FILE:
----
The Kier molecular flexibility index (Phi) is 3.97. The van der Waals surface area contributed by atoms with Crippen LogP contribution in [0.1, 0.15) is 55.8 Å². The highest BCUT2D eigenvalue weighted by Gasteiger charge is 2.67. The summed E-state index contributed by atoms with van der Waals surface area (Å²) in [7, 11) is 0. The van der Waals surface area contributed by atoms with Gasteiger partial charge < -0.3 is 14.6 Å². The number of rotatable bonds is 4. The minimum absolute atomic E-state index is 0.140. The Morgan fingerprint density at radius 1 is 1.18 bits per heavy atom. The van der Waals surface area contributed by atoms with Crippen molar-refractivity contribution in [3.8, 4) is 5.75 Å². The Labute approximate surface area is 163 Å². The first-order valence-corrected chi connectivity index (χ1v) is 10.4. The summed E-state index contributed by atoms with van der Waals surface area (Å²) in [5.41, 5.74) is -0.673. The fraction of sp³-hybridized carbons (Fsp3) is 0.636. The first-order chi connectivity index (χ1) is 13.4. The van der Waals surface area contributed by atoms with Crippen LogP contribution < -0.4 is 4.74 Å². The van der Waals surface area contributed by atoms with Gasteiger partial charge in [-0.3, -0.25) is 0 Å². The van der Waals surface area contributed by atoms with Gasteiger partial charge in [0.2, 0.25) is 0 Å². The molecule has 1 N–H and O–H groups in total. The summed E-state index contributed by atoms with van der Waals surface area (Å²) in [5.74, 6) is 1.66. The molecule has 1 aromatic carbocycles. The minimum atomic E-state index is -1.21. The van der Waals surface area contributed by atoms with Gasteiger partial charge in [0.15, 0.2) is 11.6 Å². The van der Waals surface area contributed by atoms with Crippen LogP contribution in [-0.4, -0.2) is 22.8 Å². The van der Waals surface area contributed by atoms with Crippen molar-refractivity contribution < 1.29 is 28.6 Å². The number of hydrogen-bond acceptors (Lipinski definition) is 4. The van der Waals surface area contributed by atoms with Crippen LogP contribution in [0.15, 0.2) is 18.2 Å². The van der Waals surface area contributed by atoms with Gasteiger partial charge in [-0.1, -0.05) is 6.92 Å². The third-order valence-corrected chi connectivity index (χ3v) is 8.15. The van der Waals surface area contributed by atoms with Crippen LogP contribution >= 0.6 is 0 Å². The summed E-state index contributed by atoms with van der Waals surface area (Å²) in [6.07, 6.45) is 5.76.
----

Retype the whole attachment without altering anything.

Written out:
The Kier molecular flexibility index (Phi) is 3.97. The van der Waals surface area contributed by atoms with Crippen LogP contribution in [0.1, 0.15) is 55.8 Å². The highest BCUT2D eigenvalue weighted by Gasteiger charge is 2.67. The summed E-state index contributed by atoms with van der Waals surface area (Å²) in [7, 11) is 0. The van der Waals surface area contributed by atoms with Gasteiger partial charge < -0.3 is 14.6 Å². The number of rotatable bonds is 4. The minimum absolute atomic E-state index is 0.140. The Morgan fingerprint density at radius 1 is 1.18 bits per heavy atom. The van der Waals surface area contributed by atoms with Crippen molar-refractivity contribution in [3.8, 4) is 5.75 Å². The Labute approximate surface area is 163 Å². The first-order valence-corrected chi connectivity index (χ1v) is 10.4. The summed E-state index contributed by atoms with van der Waals surface area (Å²) in [5.41, 5.74) is -0.673. The fraction of sp³-hybridized carbons (Fsp3) is 0.636. The first-order chi connectivity index (χ1) is 13.4. The van der Waals surface area contributed by atoms with Crippen LogP contribution < -0.4 is 4.74 Å². The van der Waals surface area contributed by atoms with Gasteiger partial charge in [-0.3, -0.25) is 0 Å². The van der Waals surface area contributed by atoms with Gasteiger partial charge in [0.2, 0.25) is 0 Å². The molecule has 1 N–H and O–H groups in total. The summed E-state index contributed by atoms with van der Waals surface area (Å²) in [5.74, 6) is 1.66. The molecule has 1 aromatic carbocycles. The minimum atomic E-state index is -1.21. The van der Waals surface area contributed by atoms with Gasteiger partial charge in [0.15, 0.2) is 11.6 Å². The van der Waals surface area contributed by atoms with Crippen LogP contribution in [-0.4, -0.2) is 22.8 Å². The van der Waals surface area contributed by atoms with Crippen molar-refractivity contribution < 1.29 is 28.6 Å². The number of hydrogen-bond acceptors (Lipinski definition) is 4. The van der Waals surface area contributed by atoms with Crippen LogP contribution in [0.15, 0.2) is 18.2 Å². The van der Waals surface area contributed by atoms with Gasteiger partial charge in [-0.1, -0.05) is 6.92 Å². The third-order valence-corrected chi connectivity index (χ3v) is 8.15. The van der Waals surface area contributed by atoms with Crippen LogP contribution >= 0.6 is 0 Å². The summed E-state index contributed by atoms with van der Waals surface area (Å²) in [6.07, 6.45) is 5.76.